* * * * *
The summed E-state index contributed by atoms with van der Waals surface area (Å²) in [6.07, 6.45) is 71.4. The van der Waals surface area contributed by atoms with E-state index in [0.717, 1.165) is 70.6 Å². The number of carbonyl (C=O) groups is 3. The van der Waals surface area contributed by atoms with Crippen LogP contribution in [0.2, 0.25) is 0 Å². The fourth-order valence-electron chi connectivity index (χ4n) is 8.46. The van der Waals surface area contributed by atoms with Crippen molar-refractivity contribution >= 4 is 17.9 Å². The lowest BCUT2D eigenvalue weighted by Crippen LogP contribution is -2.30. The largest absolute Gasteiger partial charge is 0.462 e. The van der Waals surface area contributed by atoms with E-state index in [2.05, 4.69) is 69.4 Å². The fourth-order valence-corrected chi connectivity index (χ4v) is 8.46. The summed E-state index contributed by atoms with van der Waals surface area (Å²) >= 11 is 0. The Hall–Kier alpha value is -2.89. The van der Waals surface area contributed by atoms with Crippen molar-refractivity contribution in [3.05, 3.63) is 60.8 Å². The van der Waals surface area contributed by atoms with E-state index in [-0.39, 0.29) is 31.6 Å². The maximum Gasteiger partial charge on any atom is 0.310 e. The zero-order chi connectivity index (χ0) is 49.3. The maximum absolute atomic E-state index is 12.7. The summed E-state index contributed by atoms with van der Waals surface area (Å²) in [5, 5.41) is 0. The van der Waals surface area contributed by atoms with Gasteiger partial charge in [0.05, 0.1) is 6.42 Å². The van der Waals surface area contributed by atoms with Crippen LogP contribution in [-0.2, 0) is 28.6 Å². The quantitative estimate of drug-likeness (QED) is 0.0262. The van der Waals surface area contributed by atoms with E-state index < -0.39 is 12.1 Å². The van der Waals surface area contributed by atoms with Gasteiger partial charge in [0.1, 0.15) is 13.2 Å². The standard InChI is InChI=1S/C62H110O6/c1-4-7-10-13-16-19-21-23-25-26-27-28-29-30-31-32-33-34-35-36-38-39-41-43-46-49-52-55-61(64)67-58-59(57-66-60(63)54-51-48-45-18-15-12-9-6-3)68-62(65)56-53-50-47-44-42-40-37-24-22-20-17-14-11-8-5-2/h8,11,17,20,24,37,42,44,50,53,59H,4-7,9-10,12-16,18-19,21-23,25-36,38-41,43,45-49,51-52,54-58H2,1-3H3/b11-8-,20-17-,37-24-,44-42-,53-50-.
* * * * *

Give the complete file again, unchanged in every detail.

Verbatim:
The summed E-state index contributed by atoms with van der Waals surface area (Å²) in [6.07, 6.45) is 71.4. The van der Waals surface area contributed by atoms with E-state index in [0.717, 1.165) is 70.6 Å². The number of carbonyl (C=O) groups is 3. The van der Waals surface area contributed by atoms with Crippen LogP contribution in [0.2, 0.25) is 0 Å². The fourth-order valence-electron chi connectivity index (χ4n) is 8.46. The van der Waals surface area contributed by atoms with Crippen molar-refractivity contribution >= 4 is 17.9 Å². The lowest BCUT2D eigenvalue weighted by Crippen LogP contribution is -2.30. The largest absolute Gasteiger partial charge is 0.462 e. The van der Waals surface area contributed by atoms with E-state index in [2.05, 4.69) is 69.4 Å². The fourth-order valence-corrected chi connectivity index (χ4v) is 8.46. The summed E-state index contributed by atoms with van der Waals surface area (Å²) >= 11 is 0. The Hall–Kier alpha value is -2.89. The van der Waals surface area contributed by atoms with Crippen molar-refractivity contribution in [3.05, 3.63) is 60.8 Å². The van der Waals surface area contributed by atoms with E-state index in [-0.39, 0.29) is 31.6 Å². The maximum Gasteiger partial charge on any atom is 0.310 e. The zero-order chi connectivity index (χ0) is 49.3. The maximum absolute atomic E-state index is 12.7. The summed E-state index contributed by atoms with van der Waals surface area (Å²) in [5, 5.41) is 0. The van der Waals surface area contributed by atoms with Gasteiger partial charge in [0.05, 0.1) is 6.42 Å². The van der Waals surface area contributed by atoms with Crippen LogP contribution in [-0.2, 0) is 28.6 Å². The quantitative estimate of drug-likeness (QED) is 0.0262. The van der Waals surface area contributed by atoms with E-state index < -0.39 is 12.1 Å². The van der Waals surface area contributed by atoms with Gasteiger partial charge in [0.1, 0.15) is 13.2 Å². The standard InChI is InChI=1S/C62H110O6/c1-4-7-10-13-16-19-21-23-25-26-27-28-29-30-31-32-33-34-35-36-38-39-41-43-46-49-52-55-61(64)67-58-59(57-66-60(63)54-51-48-45-18-15-12-9-6-3)68-62(65)56-53-50-47-44-42-40-37-24-22-20-17-14-11-8-5-2/h8,11,17,20,24,37,42,44,50,53,59H,4-7,9-10,12-16,18-19,21-23,25-36,38-41,43,45-49,51-52,54-58H2,1-3H3/b11-8-,20-17-,37-24-,44-42-,53-50-.